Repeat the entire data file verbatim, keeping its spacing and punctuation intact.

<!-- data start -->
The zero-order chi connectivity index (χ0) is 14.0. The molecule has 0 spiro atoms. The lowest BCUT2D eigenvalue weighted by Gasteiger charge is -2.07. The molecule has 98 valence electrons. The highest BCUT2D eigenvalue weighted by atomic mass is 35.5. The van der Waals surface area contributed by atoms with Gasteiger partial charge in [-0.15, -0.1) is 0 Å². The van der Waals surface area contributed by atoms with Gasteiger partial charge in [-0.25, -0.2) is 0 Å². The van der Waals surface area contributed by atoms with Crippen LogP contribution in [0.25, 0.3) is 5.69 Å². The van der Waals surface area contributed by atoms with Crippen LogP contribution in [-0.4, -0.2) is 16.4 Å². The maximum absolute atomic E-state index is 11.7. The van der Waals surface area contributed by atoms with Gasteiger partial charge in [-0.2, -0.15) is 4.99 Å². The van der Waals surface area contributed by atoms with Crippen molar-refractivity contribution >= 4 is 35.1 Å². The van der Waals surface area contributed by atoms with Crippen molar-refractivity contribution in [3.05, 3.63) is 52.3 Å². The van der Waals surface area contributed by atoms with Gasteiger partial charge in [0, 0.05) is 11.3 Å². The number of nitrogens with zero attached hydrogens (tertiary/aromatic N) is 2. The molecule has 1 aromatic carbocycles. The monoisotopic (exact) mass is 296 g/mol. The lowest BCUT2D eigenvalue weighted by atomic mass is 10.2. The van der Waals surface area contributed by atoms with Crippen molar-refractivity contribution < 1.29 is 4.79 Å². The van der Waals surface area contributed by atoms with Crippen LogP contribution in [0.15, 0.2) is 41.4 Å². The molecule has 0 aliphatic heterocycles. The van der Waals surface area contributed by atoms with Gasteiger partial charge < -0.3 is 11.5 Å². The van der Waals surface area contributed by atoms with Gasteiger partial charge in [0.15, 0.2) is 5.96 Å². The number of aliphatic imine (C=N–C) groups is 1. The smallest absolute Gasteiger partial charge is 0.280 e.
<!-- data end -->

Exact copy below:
The zero-order chi connectivity index (χ0) is 14.0. The molecule has 0 spiro atoms. The lowest BCUT2D eigenvalue weighted by Gasteiger charge is -2.07. The molecule has 98 valence electrons. The highest BCUT2D eigenvalue weighted by atomic mass is 35.5. The van der Waals surface area contributed by atoms with Gasteiger partial charge in [-0.15, -0.1) is 0 Å². The van der Waals surface area contributed by atoms with Gasteiger partial charge in [-0.25, -0.2) is 0 Å². The van der Waals surface area contributed by atoms with Crippen LogP contribution in [0.25, 0.3) is 5.69 Å². The van der Waals surface area contributed by atoms with Crippen LogP contribution in [-0.4, -0.2) is 16.4 Å². The maximum absolute atomic E-state index is 11.7. The van der Waals surface area contributed by atoms with Gasteiger partial charge in [-0.2, -0.15) is 4.99 Å². The van der Waals surface area contributed by atoms with Crippen molar-refractivity contribution >= 4 is 35.1 Å². The van der Waals surface area contributed by atoms with Crippen molar-refractivity contribution in [3.05, 3.63) is 52.3 Å². The van der Waals surface area contributed by atoms with Gasteiger partial charge in [0, 0.05) is 11.3 Å². The number of nitrogens with zero attached hydrogens (tertiary/aromatic N) is 2. The molecule has 1 aromatic carbocycles. The monoisotopic (exact) mass is 296 g/mol. The lowest BCUT2D eigenvalue weighted by atomic mass is 10.2. The van der Waals surface area contributed by atoms with Crippen molar-refractivity contribution < 1.29 is 4.79 Å². The van der Waals surface area contributed by atoms with Crippen LogP contribution in [0.15, 0.2) is 41.4 Å². The molecule has 0 aliphatic heterocycles. The van der Waals surface area contributed by atoms with Gasteiger partial charge < -0.3 is 11.5 Å². The van der Waals surface area contributed by atoms with Gasteiger partial charge in [0.15, 0.2) is 5.96 Å². The number of aliphatic imine (C=N–C) groups is 1. The smallest absolute Gasteiger partial charge is 0.280 e.